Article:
About four months ago I decided to stop eating meat. I’d been thinking about the politics of food and feeling ever more uneasy (queasy) about factory farming methods and the cruelty to animals (and workers) that is the corollary of feedlots and a fast food industry that demands massive quantities of cheap meat.
In J M Coetzee’s novella The Lives of Animals, a delectable blend of fiction and philosophical essay, his character-cum-alter ego, Elizabeth Costello is invited to deliver two guest lectures. Costello surprises her college hosts by choosing to discuss not literature (her academic expertise), but what she calls a ‘crime of stupefying proportions’, namely the abuse of animals.
For the last couple of years I’d bought and cooked only free-range meat. Then I stopped ordering meat dishes in cafés and restaurants because I assumed their supplies were mass produced in conditions I preferred not to imagine. As is the majority of meat sold in supermarkets. Now it was time to go the next step and give up meat altogether.
Eating meat in suburban England in the 1960s and 70s was the default. Few questioned its place on the table. Although I do remember that steak was only ever an occasional treat, and the portions were small—tiny by contemporary Australian standards. When I went to London to study for a postgraduate degree I moved into a large communal house on the Islington/Hackney border. The house ideology specified a wholegrain and vegetarian diet. There was a lot of vegetable sludge, and to this day even the word ‘millet’ makes me run a mile, but not everybody in that house was a terrible cook. From the more adept, I discovered that meat was not compulsory; that humous, dahl, börek and lasagne stuffed with peppery watercress were delicious alternatives.
But it was Indian that became my go-to vegetarian (and vegan when required) cuisine, that got me cooking meatless on a regular basis. It remains my all time favourite fare, and is why Wigram Street in Harris Park has become one of my favourite Sydney streets.
Last month I was invited to a dinner party by a neighbour. When I accepted the invitation I mentioned that I didn’t eat meat. A few days beforehand an email announced the menu: paella made with seafood and chicken. I clarified that I didn’t eat any meat. My neighbour had assumed it was red meat I’d stopped eating. And that’s a common—if inconsistent—position. Poultry is OK, beef is not. Yet chickens are mass farmed in equally brutal conditions.
Our relationship to the food we consume colours who we are as a species and as individuals. I’ve cut out meat, but continue to eat fish and some seafood. I try to ensure it is sustainably sourced, but I wonder: Does this put me in the ‘vegetarians who eat chicken’ camp? A group I’ve made fun of in the past. Maybe. Fish are not vegetables, no matter how you twist it. As for seafood, I’ve never been terribly keen on oysters, and after reading a science article about how intelligent octopuses are, I took them off the menu. Took off all cephalopods in fact. Yes, I know it’s irrational, but eating is an emotional thing.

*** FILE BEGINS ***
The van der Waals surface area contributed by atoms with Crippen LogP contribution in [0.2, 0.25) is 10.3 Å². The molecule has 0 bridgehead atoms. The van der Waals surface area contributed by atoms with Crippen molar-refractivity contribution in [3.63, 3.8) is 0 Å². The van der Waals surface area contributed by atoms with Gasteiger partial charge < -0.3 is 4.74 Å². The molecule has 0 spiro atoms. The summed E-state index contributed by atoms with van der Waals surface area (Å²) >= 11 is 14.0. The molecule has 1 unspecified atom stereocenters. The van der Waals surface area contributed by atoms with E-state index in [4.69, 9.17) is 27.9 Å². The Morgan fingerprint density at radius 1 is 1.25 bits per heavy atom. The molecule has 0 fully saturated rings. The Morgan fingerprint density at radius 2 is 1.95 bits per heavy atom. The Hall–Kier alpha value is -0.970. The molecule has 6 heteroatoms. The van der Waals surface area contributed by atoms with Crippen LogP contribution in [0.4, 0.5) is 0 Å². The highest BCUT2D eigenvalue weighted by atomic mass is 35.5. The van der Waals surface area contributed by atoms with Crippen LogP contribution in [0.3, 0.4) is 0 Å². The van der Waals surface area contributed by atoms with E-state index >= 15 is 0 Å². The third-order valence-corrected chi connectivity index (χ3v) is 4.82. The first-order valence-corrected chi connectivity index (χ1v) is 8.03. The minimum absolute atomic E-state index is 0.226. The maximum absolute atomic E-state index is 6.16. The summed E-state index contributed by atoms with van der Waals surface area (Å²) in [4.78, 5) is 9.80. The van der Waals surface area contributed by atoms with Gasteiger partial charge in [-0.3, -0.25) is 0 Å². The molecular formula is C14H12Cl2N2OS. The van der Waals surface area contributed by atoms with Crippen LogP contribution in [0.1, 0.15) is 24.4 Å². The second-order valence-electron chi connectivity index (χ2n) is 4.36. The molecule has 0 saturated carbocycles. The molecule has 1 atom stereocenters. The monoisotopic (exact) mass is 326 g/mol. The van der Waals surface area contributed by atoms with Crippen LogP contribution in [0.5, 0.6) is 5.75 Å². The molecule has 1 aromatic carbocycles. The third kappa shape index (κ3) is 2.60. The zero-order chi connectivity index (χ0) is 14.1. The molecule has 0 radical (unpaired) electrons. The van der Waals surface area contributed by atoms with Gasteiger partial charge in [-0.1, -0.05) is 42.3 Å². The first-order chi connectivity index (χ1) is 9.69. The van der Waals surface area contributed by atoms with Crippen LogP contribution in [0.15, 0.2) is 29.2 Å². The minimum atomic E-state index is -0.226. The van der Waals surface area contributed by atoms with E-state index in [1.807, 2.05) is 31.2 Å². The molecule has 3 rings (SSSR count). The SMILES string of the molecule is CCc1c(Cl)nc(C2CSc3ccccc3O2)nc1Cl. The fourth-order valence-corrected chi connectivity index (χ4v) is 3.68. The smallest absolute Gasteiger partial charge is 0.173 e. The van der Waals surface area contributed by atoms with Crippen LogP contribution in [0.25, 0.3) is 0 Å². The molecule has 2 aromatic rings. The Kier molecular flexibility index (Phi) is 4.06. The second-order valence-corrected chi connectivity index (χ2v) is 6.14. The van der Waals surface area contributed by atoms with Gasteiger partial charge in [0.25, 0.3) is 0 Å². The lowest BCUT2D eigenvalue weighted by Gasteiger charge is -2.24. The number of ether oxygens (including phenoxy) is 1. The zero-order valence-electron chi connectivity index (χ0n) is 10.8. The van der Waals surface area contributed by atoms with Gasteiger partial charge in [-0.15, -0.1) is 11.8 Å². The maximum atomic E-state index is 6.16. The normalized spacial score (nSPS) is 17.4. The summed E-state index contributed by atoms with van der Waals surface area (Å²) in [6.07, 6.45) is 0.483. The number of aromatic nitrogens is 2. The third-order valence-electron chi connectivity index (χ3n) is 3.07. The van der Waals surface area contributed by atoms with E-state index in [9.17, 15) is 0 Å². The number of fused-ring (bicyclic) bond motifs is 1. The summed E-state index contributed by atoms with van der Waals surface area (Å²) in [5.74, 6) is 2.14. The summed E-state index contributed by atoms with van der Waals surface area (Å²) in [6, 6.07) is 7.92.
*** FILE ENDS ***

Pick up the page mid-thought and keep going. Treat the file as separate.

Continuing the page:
Raising animals for slaughter isn’t just bad for the unfortunate cows, pigs, chooks and lambs. Research reveals the environmental toll. It takes three to fifteen times as much water to produce animal protein as it does plant protein. Tropical forests in Brazil and elsewhere are being destroyed to create more acreage to raise livestock … I could go on, but you get the picture. Food and climate change are inextricably linked.
We tend to talk about food and diet as matters of individual choice, and they are, but political, economic, agri-business and social issues also influence what we chose to consume. More recently we’ve acknowledged that personal inclination is only part of a larger reckoning; popular discourse has moved questions of animal welfare and environmental protection from the hippie fringe to the mainstream stage.
Luckily the life of a pesco-vegetarian is no bed of kale. I’ve always cooked a lot of vegetable, pulse and tofu-based dishes, and now I’m experimenting with old favourites like chilli con carne—minus the carne. My first ‘chilli con verduras’ used crushed cauliflower, but I used far too much of it and as a result the dish tasted—well, altogether too worthy. Back to the chopping board. This time I’m adapting a recipe I found online that is based on the long slow cooking of lentils and beans. (I’m not interested in ersatz meats or manufactured substitutes like Quorn and TVP.)
This is it, my chilli con verduras. Robust, spicy, and if I say so myself, pretty delicious.
For me personally, turning my back on bacon sandwiches wasn’t so much an environmental choice, as an ethical one. I find the operations of the meat industry insupportable. And in the end I couldn’t reconcile the cost of my diet—the suffering and slaughter simply so I could enjoy that bacon sandwich.
In The Life of Animals, Elizabeth Costello suggests that through acts of poetic imagining humans can ‘think their way into’ the nature of animals. Note that she says think your way not eat your way.